What exactly happened is hard to describe, but what it felt like was sort of like water running down the bathtub drain. You know the sound the water makes when it forms that long skinny whirlpool? A kind of sucking, scrunching sound? That is sort of what it felt like.

I was a bathtub and the water was just running out of me. Nothing could stop it from running out of me. And when it was all gone, there I was empty. Just empty. Empty is the only word to describe it.

And there was Jesus hanging on the cross and he was empty. Finally, I knew what those words meant. At least I knew the feelings those words were trying to express because I was experiencing the same thing. I was not thinking about it as it was happening. I was just experiencing it. That was about all I could handle at the time. But I knew.

I did not have a choice. It just happened. I did not think to myself that I am now going to have this experience. Or, think that I would like to experience something like this just for the fun of it. Something happened and I was in the middle of it when it did.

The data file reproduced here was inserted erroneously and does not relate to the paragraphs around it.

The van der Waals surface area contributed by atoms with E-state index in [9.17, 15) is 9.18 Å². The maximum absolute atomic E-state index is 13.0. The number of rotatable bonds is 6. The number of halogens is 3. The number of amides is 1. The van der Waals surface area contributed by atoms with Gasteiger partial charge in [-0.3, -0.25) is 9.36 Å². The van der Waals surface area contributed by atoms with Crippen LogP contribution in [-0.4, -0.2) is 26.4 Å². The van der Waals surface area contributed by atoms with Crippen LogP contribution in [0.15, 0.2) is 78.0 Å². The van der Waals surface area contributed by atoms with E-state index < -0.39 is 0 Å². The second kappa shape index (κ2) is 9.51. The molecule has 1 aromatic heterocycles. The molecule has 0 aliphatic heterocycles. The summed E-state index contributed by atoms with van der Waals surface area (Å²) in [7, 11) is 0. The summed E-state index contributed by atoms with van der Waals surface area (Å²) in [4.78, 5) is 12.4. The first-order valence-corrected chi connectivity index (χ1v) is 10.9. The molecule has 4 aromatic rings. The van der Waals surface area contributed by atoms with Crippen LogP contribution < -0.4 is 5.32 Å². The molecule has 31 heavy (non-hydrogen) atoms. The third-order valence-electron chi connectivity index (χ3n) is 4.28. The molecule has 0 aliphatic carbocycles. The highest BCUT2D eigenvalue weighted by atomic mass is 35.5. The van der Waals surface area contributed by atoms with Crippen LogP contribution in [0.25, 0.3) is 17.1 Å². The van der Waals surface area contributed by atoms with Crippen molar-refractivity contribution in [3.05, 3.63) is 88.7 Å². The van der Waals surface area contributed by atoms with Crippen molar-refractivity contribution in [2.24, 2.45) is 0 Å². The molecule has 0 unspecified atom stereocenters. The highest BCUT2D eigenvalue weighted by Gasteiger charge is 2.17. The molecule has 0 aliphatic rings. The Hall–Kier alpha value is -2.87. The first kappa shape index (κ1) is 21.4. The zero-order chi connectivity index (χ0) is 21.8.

That was when I stopped being a Christian. That was when I started to discover just what it meant to be a christian. Maybe that is the best way to distinguish between the two, by using upper and lower case. Upper case for all those who say they are Christian, but do not really know what they are talking about. Lower case for those who say they are not Christian but have discovered what being christian is all about. Welcome to the New World of christianity!

Many years later I was able to write about that experience. Here is what I wrote:


In the center of me is a black hole,
Into which I am vanishing,
Like water down a bathtub drain,
Slowly, inexorably, without retreat.

I sit and peer inwards
At the growing wonder within.

What will it be like
When at last my empty shell
Collapses inwards into the void?